David Hamilton, Another Radical Labeled Moderate

hamiltonLast April President Obama nominated Judge David Hamilton to the 7th Circuit.  Most Americans simply are not interested, however, as Justice Sonia Sotomayor pointed once out, “[The] Court of Appeals is where policy is made.”  Today Harry Reid is pushing to seal his confirmation.  But should he be confirmed?

If you listen to the main stream media Hamilton is a “moderate.”  What could be better than a moderate?  Moderates should be people politically neutral, not too far left, not too far right.  My impression is that moderates sometimes swing left and sometime right.  But apparently in the new Obama world I would be wrong.  A new moderate is some who swings from extreme left to far left.

I know Media Matters, the left-wing apologists, have defended Hamilton and his “moderate” position, however, I’d just like to throw out a few quick points and back them up.  (Click the case name for a brief.)

  • 1994 in Grossbaum v. Indianapolis-Marion County Building Authority, Judge David Hamilton rules  that a Rabbi has no right to display a Menorah as part of an Indianapolis holiday display, even though the Menorah had been displayed at that location for 8 years.  The 7th Circuit Court of Appeals overturned Hamilton, responding that the Judge’s ruling “was motivated by an unconstitutional desire to retaliate against the plaintiffs for previous litigation and to discriminate against their religious viewpoint.”

  • 2002 in A Woman’s Choice-East Side Women’s Clinic vs. Newman, Judge Hamilton struck down as unconstitutional an Indiana law requiring pre-abortion counseling as part of informed  consent.  At the time of Hamilton’s decision, precedence had already been set in 1992, when an identical law in Pennsylvania was upheld as constitutional in the case, Planned Parenthood of Southeastern Pennsylvania v. Casey.  Even Justice Souter refused to allow the case into the Supreme Court, effectively upholding that decision.  When Newman was appealed, The 7th Circuit Court of Appeals reversed Hamilton’s decision saying, “[Hamilton] seriously mis-applied the Casey test.”  A good reading of the decision shows that Hamilton was concerned the Indiana law might actually reduce the number of abortions in that state by 10%.  If the 7th’s decision is correct Hamilton was proactively promoting abortion.  NO WONDER NARAL SUPPORTS HIM.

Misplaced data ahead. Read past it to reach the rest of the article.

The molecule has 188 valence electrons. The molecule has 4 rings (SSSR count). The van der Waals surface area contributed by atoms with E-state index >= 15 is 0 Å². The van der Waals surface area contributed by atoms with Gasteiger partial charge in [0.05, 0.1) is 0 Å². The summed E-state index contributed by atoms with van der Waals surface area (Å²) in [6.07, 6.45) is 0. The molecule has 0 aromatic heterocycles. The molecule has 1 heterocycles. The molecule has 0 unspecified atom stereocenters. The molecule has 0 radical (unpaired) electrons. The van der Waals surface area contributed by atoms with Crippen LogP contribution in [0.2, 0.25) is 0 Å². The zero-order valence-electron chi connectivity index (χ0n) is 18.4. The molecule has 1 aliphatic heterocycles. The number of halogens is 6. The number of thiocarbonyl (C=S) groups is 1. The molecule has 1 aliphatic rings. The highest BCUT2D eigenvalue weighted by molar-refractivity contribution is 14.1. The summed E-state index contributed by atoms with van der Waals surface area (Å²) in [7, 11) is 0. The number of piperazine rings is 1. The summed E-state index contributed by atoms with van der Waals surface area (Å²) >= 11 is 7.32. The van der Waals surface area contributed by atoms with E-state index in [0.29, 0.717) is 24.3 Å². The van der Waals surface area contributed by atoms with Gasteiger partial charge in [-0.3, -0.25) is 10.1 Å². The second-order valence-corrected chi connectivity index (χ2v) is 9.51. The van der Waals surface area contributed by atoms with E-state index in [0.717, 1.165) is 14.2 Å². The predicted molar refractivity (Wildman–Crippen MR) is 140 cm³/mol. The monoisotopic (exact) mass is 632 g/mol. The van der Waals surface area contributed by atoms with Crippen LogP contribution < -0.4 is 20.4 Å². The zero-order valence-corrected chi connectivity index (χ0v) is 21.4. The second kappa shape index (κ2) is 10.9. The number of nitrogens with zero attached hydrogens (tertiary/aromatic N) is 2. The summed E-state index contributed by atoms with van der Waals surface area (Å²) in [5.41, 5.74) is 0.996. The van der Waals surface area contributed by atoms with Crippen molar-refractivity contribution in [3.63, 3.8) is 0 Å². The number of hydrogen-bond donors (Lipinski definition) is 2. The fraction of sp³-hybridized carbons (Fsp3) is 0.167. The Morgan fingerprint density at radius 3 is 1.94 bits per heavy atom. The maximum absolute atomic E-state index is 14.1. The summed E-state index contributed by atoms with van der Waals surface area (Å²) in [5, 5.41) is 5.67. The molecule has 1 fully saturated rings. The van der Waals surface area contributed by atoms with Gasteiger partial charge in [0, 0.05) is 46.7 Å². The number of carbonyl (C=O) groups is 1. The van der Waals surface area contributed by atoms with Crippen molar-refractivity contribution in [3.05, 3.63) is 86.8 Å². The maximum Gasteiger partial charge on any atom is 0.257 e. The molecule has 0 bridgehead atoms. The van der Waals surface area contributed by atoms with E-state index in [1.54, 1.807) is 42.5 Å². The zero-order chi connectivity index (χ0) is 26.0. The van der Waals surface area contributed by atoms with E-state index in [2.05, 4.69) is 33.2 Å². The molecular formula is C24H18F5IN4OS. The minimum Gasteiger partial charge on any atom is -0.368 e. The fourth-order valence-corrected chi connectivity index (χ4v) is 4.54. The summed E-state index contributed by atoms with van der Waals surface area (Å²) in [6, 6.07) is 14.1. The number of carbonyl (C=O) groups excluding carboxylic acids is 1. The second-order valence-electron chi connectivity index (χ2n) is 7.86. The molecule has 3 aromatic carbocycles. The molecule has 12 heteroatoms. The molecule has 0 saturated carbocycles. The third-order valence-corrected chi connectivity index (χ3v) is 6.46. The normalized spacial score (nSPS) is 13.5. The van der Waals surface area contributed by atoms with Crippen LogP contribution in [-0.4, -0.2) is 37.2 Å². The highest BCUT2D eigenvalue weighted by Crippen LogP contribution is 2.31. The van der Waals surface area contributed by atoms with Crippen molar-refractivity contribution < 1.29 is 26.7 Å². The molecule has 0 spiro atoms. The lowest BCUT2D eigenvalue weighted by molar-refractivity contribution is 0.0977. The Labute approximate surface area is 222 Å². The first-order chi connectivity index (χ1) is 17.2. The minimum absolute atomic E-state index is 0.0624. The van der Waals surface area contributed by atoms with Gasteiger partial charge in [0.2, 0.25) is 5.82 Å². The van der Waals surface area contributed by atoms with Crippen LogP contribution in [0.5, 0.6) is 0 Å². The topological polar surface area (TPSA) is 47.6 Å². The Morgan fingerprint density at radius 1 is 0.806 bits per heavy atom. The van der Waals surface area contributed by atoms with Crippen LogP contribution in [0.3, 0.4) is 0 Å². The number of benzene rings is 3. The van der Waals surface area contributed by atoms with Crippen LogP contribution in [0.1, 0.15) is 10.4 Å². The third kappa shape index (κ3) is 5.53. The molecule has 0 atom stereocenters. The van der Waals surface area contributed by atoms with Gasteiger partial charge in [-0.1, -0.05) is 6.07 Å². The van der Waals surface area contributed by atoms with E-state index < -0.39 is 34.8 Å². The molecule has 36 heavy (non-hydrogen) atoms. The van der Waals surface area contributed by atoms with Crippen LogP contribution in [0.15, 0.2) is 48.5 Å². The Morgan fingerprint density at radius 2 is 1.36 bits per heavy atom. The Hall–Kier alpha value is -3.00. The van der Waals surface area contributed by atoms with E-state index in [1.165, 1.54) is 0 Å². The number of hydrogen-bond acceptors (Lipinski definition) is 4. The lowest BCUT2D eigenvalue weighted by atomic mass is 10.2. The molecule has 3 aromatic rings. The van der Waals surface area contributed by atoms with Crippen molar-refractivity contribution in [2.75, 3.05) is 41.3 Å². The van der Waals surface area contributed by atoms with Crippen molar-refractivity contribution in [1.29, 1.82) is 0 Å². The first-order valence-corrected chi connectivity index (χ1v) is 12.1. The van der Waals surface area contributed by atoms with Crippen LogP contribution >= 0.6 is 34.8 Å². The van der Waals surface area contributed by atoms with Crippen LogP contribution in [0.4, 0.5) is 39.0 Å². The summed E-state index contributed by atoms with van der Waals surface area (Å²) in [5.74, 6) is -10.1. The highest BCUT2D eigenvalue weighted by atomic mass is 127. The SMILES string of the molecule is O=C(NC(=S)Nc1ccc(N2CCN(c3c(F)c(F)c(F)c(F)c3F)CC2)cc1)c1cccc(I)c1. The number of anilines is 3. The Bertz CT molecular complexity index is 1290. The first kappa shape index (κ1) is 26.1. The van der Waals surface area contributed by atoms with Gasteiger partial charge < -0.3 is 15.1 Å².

• 2005 in Hinrichs v. Bosma, Judge Hamilton banned the Indiana House of Representatives from mentioning Jesus’s name during public prayer.  However when the Speaker of the Indiana House of Representatives asked if the same rule applied to prayers offered in the name of Allah, he found nothing to object to.  Responding simply, “The Arabic word ‘Allah’ is used for ‘God’.”  True yet its usage is exclusive to Islam and refers specifically to the Islamic representation of God.  Consistency would dictate banning any religion specific name for a deity.

  • 2007 in United States v. Rinehart, Judge Hamilton was forced to sentence a police officer who had pornographic images of underage girls (ages 16 & 17) in his possession.  We know Hamilton objected to the sentencing requirement because in his decision he wrote, “because of the mandatory minimum 15 year sentence required by 18 U.S.C. § 2251(e), this court could not impose a just sentence in this case. The only way that Rinehart’s punishment could be modified to become just is through an exercise of executive clemency by the President. The court hopes that will happen.”  It appears given his way, he would have let the child pornographer walk.

  • 2008, in United States v. Woolsey, the 7th Circuit Court of Appeals, “vacated the sentence, finding that the district court improperly sentenced the defendant to a term below the statutory mandatory minimum sentence.”  The “District court” directly refers to Judge Hamilton and his decision to ignore two prior felony drug conviction that would have mandated a life sentence and opting rather to impose a 300-month sentence.  I suppose he was demonstrating an inappropriate level of empathy.

Tell me, does this sound like a good judge to you?  In my opinion this judge demonstrates a hostility to religion and weakness on law and order.  I read the liberal response to Representative Session’s letter in both blogs and the main stream media, then I read the case briefs and rulings.  I cannot accept the arguments defending Hamilton.  His pro-abortion stance is troubling, but pales in comparison to the above mentioned examples.  Moderate?  Hardly.

 


UPDATE: 11.13.09

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